Lots of students worry about the cost of studying abroad, but for King’s students it is often cheaper. For example, for one semester abroad you pay at least £3000 LESS in tuition fees for the year.
More info @ the Study Abroad Fair.
Tues 11-2 @ Great Hall, Strand campus
#link

A combination of messages from the ‘Benefits’ and ‘Barriers’ arms

3) Engagement with the Compass

The Compass is the King’s student advice service, providing information and support on academic, personal and financial issues, and with service desks located at all King’s libraries.

This trial tested whether portraying a need for support as a normal part of the university experience would be effective in encouraging students to seek advice and guidance from the Compass staff, beyond the impact of basic information about the service.

Students in the two trial arms received one text message and one e-mail. Messages in the ‘factual’ trial arm simply provided students with information about the Compass services. The ‘belonging’ arm had the same content, but reassured students that it is normal to struggle in the first term at university and suggested the services provided by the Compass as a way of accessing support.

Control Factual Belonging

[No messages]

Hi Kate. The Compass team provide information and support on everything from academic to personal and financial challenges. Find out more: #link

Hi Kate,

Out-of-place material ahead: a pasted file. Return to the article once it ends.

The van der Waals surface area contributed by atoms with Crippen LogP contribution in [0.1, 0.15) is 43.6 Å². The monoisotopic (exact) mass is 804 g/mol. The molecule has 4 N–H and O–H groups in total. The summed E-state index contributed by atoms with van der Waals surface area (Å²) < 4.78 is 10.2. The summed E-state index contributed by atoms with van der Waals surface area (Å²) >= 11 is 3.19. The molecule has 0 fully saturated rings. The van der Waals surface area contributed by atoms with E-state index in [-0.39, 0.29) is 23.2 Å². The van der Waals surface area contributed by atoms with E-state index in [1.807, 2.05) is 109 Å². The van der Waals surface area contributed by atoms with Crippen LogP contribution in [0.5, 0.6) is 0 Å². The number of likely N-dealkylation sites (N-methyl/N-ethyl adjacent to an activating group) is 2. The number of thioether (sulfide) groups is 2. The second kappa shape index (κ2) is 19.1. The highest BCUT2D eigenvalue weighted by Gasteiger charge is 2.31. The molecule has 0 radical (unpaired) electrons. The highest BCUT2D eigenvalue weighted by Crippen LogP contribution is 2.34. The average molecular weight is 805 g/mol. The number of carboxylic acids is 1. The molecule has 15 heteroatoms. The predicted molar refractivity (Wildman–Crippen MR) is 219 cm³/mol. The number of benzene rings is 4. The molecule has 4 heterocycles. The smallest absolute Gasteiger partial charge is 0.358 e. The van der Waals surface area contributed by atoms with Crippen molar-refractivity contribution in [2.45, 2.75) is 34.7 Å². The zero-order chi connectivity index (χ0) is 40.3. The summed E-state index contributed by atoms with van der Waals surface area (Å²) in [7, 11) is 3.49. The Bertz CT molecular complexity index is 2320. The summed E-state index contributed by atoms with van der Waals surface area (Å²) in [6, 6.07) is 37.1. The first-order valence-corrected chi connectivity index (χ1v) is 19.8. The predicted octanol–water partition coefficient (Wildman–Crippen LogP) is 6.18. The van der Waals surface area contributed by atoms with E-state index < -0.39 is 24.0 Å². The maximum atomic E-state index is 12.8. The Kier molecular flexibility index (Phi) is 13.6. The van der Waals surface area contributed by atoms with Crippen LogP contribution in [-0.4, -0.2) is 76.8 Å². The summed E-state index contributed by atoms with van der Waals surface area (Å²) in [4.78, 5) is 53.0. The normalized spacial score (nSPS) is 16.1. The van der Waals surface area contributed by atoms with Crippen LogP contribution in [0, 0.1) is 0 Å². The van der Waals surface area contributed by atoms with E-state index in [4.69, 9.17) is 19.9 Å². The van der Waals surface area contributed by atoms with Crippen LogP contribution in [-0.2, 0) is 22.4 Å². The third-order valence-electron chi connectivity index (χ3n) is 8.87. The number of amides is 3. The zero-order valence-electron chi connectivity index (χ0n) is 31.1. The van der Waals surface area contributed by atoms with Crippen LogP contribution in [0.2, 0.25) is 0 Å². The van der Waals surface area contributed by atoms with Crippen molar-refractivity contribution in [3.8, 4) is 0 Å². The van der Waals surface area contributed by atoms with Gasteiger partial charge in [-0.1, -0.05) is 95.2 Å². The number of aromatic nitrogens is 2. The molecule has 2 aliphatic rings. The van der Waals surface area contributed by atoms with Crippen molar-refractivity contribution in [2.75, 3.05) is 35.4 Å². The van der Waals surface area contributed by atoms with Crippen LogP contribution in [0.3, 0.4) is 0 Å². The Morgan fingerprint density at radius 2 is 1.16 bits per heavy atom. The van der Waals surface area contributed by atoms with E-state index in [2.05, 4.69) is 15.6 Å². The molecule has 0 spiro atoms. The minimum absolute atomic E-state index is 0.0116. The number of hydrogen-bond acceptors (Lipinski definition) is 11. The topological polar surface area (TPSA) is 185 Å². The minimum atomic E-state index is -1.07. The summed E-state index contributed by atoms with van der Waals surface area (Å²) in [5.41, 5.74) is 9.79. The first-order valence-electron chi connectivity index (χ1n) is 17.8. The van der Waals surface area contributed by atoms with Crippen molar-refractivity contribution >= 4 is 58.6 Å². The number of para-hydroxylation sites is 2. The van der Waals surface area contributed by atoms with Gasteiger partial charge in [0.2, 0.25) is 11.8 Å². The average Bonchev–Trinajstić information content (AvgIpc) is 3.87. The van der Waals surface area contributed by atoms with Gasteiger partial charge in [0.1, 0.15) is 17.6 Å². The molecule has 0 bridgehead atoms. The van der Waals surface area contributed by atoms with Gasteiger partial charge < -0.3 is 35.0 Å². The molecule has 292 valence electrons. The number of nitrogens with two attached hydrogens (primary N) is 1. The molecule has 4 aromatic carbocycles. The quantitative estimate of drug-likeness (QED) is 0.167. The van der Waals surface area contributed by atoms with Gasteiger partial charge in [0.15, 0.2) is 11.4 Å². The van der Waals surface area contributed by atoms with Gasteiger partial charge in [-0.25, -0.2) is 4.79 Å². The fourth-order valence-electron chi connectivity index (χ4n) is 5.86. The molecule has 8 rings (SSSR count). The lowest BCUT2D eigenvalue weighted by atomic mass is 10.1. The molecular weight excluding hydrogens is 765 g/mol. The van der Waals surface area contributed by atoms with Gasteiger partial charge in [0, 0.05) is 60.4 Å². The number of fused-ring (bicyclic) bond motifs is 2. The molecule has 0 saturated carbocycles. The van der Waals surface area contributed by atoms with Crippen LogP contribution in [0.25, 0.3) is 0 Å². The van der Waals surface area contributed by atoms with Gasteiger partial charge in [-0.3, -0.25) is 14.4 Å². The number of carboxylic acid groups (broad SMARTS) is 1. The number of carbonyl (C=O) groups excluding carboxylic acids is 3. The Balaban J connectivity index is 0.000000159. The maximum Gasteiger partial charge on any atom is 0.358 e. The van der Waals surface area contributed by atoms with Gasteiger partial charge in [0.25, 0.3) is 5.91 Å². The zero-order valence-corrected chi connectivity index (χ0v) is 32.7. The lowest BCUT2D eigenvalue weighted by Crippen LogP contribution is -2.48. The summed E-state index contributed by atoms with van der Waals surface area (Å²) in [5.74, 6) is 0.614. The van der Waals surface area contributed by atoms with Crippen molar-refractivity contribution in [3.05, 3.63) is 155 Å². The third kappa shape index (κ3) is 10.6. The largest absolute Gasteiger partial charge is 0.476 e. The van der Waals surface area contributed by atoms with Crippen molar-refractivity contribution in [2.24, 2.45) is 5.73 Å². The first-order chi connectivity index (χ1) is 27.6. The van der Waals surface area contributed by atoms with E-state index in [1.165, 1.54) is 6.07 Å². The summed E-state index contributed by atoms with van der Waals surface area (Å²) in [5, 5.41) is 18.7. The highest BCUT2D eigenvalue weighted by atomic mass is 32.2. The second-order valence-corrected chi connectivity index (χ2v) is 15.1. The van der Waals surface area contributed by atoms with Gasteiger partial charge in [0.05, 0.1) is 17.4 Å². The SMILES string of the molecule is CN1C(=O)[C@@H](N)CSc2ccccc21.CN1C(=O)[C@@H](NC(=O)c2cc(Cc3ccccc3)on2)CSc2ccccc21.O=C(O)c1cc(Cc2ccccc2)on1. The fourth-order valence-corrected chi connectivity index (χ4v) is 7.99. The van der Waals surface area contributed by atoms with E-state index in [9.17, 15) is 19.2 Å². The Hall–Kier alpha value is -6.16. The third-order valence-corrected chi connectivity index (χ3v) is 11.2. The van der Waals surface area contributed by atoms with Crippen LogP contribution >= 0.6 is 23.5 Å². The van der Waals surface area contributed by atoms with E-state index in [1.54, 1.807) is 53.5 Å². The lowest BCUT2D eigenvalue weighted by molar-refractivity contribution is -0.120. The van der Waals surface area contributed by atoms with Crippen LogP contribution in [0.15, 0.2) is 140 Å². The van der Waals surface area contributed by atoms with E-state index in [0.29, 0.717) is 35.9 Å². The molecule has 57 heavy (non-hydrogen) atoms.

You’ve now been part of the King’s community for a term, and first year students have told us it’s good to have some extra support at this time of year.
The Compass team provide information and support on everything from academic to personal and financial challenges. Find out more: #link

4) Sign-ups on KLaSS

KLaSS is an online study skills hub, available to all King’s students, from where they can modules to support them in their studies.

For this trial we aimed to encourage students to sign-up to modules over their winter break, in the run-up to January exams.

One trial arm received information about KLaSS alongside an encouragement to make a plan for when they were going to spend some time exploring the resources available. The key behavioural insight here is that you are more likely to complete an action if you plan when you will do it.

The other treatment arm received this same message but it included additional content highlighting that many study skills at university are new to students, and that the KLaSS modules would provide additional support.